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How warm is your cookie tin water heater? Looking for

Discussion in 'Feeding & Watering Your Flock' started by mechanic57, Oct 25, 2015.

  1. mechanic57

    mechanic57 Chillin' With My Peeps

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    I tried out a 40w bulb and it got too hot. It was up to 170 within 2 minutes so I shut it off. Next I tried a 25w bulb. It heated the tin to 122 degrees and the temp stopped rising there. Consider the average human core body temp is 98.6, 122 is a tolerable temp. I was able to touch the tin without discomfort.

    I next put a glass on top with 16 oz of water in it at 65 degrees. Room temp was 72. I took about 30 min to bring the water to 75. This concludes the controlled environment testing. I'll see how it does whenever it gets below freezing.
     
  2. JackE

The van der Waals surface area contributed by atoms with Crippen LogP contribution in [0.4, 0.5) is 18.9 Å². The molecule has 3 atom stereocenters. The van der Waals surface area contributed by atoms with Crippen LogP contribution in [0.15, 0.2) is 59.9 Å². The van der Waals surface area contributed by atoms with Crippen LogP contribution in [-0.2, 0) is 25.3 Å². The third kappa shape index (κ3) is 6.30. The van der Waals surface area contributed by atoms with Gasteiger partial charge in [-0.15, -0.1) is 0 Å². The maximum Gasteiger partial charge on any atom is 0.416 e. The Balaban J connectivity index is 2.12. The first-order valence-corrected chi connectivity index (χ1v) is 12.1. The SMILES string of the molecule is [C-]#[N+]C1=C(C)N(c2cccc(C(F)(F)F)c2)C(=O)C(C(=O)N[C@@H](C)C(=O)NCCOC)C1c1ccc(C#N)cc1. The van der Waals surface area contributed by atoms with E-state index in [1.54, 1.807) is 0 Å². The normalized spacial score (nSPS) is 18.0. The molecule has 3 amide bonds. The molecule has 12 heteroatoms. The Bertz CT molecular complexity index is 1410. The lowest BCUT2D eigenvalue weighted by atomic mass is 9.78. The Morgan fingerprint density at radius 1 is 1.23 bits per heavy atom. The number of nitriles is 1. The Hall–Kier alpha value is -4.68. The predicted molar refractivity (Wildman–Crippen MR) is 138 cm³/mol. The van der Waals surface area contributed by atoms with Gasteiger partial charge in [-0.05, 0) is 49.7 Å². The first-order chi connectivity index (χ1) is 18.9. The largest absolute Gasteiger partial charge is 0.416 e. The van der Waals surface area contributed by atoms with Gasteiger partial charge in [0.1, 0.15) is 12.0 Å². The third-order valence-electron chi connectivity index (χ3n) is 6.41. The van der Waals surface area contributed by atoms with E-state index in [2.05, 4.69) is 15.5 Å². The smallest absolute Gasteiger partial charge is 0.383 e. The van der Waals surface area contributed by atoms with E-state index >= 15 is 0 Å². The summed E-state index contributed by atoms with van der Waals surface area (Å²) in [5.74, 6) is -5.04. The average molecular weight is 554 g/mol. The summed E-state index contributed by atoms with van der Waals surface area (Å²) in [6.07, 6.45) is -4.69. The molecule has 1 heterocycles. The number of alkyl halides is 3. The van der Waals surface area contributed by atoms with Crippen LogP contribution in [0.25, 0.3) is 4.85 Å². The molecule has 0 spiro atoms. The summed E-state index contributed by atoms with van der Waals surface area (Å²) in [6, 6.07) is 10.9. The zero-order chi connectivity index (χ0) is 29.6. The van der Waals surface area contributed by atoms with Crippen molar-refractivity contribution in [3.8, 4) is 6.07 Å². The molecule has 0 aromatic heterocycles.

JackE Chillin' With My Peeps

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    This will be the 5th year, I'll be using a cookie tin fount warmer (The same one). My fount warmer is about the same dimensions, as the O.P. It is set up on top of a couple of concrete blocks, with the water fount on top of that. I use a 40W bulb in it, usually. But, when the temp approaches 0 F, It's not enough, so I put in a 60W. When you put the tin outside, with the cold weather we get, it will not reach 200 F, it just won't happen. With the cold, and a water fount, filled with cold water, sucking the heat away, it will not get hot enough to burn anything. And, like I said, it gets cold enough, the 40W is not enough. So put it in there, with a 40W, and as long as it is properly constructed/wired, don't worry about it.

    This fount warmer is just a cheap, and as long as you built it right, safe way, to keep your water supply unfrozen. Those fount warmers you can buy on-line, or at T/S, are garbage. You are looking at "fine" RedChinese engineering. It may last a week, or a year, but it will fail, and you will be out right around $60. It cannot be repaired, it's JUNK. The cookietin craps out, put in a new, cheap bulb, and fagetabouit.